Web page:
There is no such thing as a child prostitute. Any child under the age of 18 is a victim of sexual exploitation. It violates their rights to health, education and a childhood.
HIV specialist for Unicef East Asia and Pacific
Saeng* was forced into prostitution at the age of 14. After falling out with his** parents and running away from home, he found himself on the street with no money. Desperate and too young to understand the risks involved, he ended up in the sex industry, exploited by adults. Bars wouldn’t allow him to work on the premises because he was underage, so he sold sex on the streets.
“I fought with my Dad because I wanted to be a kathoey and he couldn’t understand,” recalls Saeng, who is now 18. The Thai term he uses is colloquial for a range of transgender identities. “I went to stay with a friend who sold sex in the bars around Nana district. I would hook up with foreigners who paid me 500 baht (US$15) for sex. If I got enough customers, I could spend the night in a hotel. Otherwise, I would sleep on the streets. I didn’t know much about HIV.”
Adults who exploited Saeng put him at grave risk of contracting sexually transmitted diseases. Some committed acts of violence against him. Saeng also had a run-in with the police. “Another time a customer was getting money out of a cash point for me,” he says. “The police came up behind me and dragged me away. They arrested three of us. They let the others go for 1,000 baht each, but I had no money. They kept me in jail overnight and released me the next morning.”
Children at risk of sexual exploitation
There are no circumstances in which using children for sex is acceptable.
Article 34 of the UN Convention on the Rights of the Child, which has been signed by all countries in East Asia and the Pacific, states that Governments must protect children from all forms of sexual abuse and exploitation
How is Unicef helping to prevent children like Saeng from being forced to sell sex?
Unicef is working to prevent young people like Saeng from being forced into prostitution in the first place. We also work to ensure that governments meet their obligations to protect and care for sexually exploited children, including by ensuring access to health care services and information about HIV/AIDS.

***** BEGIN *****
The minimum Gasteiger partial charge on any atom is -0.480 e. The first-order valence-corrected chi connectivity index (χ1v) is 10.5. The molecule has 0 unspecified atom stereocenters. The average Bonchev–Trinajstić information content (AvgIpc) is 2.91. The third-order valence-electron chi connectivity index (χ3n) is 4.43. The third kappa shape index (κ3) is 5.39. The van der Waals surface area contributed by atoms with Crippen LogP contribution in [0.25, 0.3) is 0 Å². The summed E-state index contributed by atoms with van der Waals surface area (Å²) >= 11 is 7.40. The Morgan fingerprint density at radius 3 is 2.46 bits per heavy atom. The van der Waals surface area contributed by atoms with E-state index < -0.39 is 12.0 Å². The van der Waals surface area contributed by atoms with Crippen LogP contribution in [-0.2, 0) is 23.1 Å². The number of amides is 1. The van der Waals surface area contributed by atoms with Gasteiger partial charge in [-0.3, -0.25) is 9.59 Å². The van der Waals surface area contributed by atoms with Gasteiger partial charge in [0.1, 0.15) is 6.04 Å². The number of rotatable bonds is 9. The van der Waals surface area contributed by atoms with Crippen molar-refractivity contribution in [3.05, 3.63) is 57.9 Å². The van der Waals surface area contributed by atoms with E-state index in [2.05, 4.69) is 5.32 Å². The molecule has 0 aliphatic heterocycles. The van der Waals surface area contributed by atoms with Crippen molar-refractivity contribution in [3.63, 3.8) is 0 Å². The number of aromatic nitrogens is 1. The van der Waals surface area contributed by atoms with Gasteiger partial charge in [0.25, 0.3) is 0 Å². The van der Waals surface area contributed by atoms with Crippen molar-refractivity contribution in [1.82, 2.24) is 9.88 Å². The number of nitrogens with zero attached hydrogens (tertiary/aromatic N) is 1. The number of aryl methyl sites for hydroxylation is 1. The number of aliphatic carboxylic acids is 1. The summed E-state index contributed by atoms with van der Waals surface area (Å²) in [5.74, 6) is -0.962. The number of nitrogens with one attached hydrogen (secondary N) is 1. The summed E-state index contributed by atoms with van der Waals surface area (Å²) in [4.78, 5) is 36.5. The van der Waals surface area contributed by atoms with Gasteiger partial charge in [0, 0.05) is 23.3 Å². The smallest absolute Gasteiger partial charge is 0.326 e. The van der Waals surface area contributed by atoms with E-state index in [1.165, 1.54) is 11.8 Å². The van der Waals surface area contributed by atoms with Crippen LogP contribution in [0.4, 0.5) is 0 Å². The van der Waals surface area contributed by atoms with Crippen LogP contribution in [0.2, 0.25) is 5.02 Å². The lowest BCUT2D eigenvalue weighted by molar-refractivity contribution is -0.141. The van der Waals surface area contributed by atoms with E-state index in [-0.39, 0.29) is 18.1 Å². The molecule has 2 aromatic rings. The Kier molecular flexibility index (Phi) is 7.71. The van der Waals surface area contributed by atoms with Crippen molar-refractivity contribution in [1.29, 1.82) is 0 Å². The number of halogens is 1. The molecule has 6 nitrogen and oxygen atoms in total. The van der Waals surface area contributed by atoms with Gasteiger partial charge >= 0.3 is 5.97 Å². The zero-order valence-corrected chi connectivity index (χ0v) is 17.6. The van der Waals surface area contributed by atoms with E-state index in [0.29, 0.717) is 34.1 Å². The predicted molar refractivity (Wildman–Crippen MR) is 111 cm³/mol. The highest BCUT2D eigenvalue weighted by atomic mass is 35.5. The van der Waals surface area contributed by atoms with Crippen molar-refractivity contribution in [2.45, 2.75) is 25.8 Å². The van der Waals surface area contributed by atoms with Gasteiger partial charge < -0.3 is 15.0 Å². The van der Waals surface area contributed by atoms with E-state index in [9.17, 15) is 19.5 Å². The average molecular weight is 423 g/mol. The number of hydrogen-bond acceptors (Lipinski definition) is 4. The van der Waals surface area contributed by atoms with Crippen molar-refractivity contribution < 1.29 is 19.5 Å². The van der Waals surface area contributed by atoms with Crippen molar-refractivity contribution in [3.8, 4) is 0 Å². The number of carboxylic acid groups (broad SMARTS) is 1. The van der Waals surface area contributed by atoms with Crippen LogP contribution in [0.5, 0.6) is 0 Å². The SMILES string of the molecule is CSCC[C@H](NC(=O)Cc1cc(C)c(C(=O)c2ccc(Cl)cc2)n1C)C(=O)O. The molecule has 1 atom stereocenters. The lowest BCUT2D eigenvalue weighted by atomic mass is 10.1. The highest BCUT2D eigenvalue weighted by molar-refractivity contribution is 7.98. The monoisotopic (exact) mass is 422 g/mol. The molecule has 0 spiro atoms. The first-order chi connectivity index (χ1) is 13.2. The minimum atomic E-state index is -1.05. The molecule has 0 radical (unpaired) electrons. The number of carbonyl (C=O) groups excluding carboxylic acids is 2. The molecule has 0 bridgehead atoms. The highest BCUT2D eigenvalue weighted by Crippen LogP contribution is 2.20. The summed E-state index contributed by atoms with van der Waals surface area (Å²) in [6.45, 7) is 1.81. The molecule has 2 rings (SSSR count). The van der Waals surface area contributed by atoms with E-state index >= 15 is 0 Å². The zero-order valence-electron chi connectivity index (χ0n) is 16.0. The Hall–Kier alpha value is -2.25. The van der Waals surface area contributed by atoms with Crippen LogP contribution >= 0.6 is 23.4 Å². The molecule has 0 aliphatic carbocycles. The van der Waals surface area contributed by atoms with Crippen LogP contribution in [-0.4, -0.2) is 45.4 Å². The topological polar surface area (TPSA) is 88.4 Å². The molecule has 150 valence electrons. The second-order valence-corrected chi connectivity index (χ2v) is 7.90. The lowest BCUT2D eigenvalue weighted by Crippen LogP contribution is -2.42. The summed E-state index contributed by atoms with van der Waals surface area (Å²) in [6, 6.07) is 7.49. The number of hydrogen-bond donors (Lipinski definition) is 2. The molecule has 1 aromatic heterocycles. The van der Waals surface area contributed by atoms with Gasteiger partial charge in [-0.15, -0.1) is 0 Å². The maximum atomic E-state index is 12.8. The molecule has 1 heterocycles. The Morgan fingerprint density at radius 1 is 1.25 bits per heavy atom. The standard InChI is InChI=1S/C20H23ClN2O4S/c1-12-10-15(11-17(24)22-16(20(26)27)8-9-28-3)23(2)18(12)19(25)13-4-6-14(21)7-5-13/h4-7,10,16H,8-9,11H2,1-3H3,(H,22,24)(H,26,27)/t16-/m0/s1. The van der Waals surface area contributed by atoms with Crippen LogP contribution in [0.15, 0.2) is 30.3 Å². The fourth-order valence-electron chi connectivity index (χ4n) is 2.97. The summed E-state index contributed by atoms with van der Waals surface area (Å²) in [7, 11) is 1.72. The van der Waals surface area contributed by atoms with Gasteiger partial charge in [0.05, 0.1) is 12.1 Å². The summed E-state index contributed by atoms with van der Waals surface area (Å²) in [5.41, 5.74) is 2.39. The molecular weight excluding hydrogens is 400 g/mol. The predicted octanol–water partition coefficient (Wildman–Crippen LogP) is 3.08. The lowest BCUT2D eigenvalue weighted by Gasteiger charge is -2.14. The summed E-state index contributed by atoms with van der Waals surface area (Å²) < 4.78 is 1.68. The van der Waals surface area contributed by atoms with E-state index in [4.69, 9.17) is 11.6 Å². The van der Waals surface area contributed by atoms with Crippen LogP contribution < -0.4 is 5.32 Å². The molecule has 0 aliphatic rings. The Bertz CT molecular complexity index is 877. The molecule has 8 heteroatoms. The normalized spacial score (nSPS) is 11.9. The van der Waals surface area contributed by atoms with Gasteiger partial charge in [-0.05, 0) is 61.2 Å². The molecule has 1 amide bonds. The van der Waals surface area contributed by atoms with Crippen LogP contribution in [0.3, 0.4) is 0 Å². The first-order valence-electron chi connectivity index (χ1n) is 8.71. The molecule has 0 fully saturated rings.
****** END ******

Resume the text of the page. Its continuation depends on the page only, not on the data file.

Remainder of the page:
Working with partners, Unicef East Asia and Pacific has produced guidance for researchers on how to obtain data about at-risk adolescents and young people, while guaranteeing their anonymity. “This is a hidden population,” says Ms. Prabhu. “The first step is getting reliable data about them. We are now working on a guidebook to help youth organizations use and understand data, in the style of a comic book.”
In 2014, Unicef Thailand produced a report on young people affected by HIV, which found that Thailand is facing a new rise in sexually transmitted infections, with 70 per cent of all cases occurring in the 15–24 age group. Unicef has used these data to talk to the Government about reducing the age of consent for HIV tests to below 18, providing training for health workers on working with at-risk young people and expanding HIV education in schools. In December 2014, the official guidance on HIV tests in Thailand was changed in line with our recommendation.
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Saeng’s story is not uncommon, and we are working in Thailand and around the world to make sure that children are protected from violence. There are still many children who are victims of violence across the globe.
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Andy Brown is Regional Communication Specialist for Unicef East Asia and Pacific.
*Name has been changed.
**Saeng’s gender assignment at birth was male. Saeng’s gender identity and expression are not fixed, and he speaks using both male and female indicators. As interviews showed his self-identification, including language and choice of clothes, leaned more often towards male, masculine pronouns have been used through this article.